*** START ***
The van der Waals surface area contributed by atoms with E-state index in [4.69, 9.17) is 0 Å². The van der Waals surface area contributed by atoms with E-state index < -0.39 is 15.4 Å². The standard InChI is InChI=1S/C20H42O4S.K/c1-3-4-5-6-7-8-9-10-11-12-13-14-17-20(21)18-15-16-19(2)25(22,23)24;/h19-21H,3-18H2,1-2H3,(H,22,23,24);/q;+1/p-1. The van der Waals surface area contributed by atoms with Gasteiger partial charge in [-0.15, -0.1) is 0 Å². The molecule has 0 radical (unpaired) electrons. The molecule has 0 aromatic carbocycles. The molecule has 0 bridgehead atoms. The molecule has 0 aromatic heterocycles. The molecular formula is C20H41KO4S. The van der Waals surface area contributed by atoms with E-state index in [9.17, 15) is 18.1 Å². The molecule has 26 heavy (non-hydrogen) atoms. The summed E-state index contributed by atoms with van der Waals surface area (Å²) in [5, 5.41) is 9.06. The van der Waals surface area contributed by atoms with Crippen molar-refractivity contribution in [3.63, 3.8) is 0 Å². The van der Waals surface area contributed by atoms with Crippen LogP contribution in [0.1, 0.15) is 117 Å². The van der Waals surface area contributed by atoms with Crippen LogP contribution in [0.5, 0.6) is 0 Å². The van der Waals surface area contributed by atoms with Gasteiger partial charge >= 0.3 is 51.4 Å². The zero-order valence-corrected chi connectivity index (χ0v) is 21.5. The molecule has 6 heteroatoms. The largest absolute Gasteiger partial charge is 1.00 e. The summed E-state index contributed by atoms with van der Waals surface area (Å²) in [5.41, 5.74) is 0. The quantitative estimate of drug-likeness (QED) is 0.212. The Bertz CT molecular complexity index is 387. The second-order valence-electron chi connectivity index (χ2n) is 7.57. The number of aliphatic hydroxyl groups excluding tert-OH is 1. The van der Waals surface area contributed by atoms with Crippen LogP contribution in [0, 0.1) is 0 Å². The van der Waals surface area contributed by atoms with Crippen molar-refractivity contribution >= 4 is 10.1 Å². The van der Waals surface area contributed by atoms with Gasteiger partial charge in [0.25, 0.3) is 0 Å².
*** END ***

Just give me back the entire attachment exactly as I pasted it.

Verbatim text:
The van der Waals surface area contributed by atoms with E-state index in [4.69, 9.17) is 0 Å². The van der Waals surface area contributed by atoms with E-state index < -0.39 is 15.4 Å². The standard InChI is InChI=1S/C20H42O4S.K/c1-3-4-5-6-7-8-9-10-11-12-13-14-17-20(21)18-15-16-19(2)25(22,23)24;/h19-21H,3-18H2,1-2H3,(H,22,23,24);/q;+1/p-1. The van der Waals surface area contributed by atoms with Gasteiger partial charge in [-0.15, -0.1) is 0 Å². The molecule has 0 radical (unpaired) electrons. The molecule has 0 aromatic carbocycles. The molecule has 0 bridgehead atoms. The molecule has 0 aromatic heterocycles. The molecular formula is C20H41KO4S. The van der Waals surface area contributed by atoms with E-state index in [9.17, 15) is 18.1 Å². The molecule has 26 heavy (non-hydrogen) atoms. The summed E-state index contributed by atoms with van der Waals surface area (Å²) in [5, 5.41) is 9.06. The van der Waals surface area contributed by atoms with Crippen molar-refractivity contribution in [3.63, 3.8) is 0 Å². The van der Waals surface area contributed by atoms with Crippen LogP contribution in [0.1, 0.15) is 117 Å². The van der Waals surface area contributed by atoms with Crippen LogP contribution in [0.5, 0.6) is 0 Å². The van der Waals surface area contributed by atoms with Gasteiger partial charge >= 0.3 is 51.4 Å². The zero-order valence-corrected chi connectivity index (χ0v) is 21.5. The molecule has 6 heteroatoms. The largest absolute Gasteiger partial charge is 1.00 e. The summed E-state index contributed by atoms with van der Waals surface area (Å²) in [5.41, 5.74) is 0. The quantitative estimate of drug-likeness (QED) is 0.212. The Bertz CT molecular complexity index is 387. The second-order valence-electron chi connectivity index (χ2n) is 7.57. The number of aliphatic hydroxyl groups excluding tert-OH is 1. The van der Waals surface area contributed by atoms with Crippen LogP contribution in [0, 0.1) is 0 Å². The van der Waals surface area contributed by atoms with Crippen molar-refractivity contribution >= 4 is 10.1 Å². The van der Waals surface area contributed by atoms with Gasteiger partial charge in [0.25, 0.3) is 0 Å².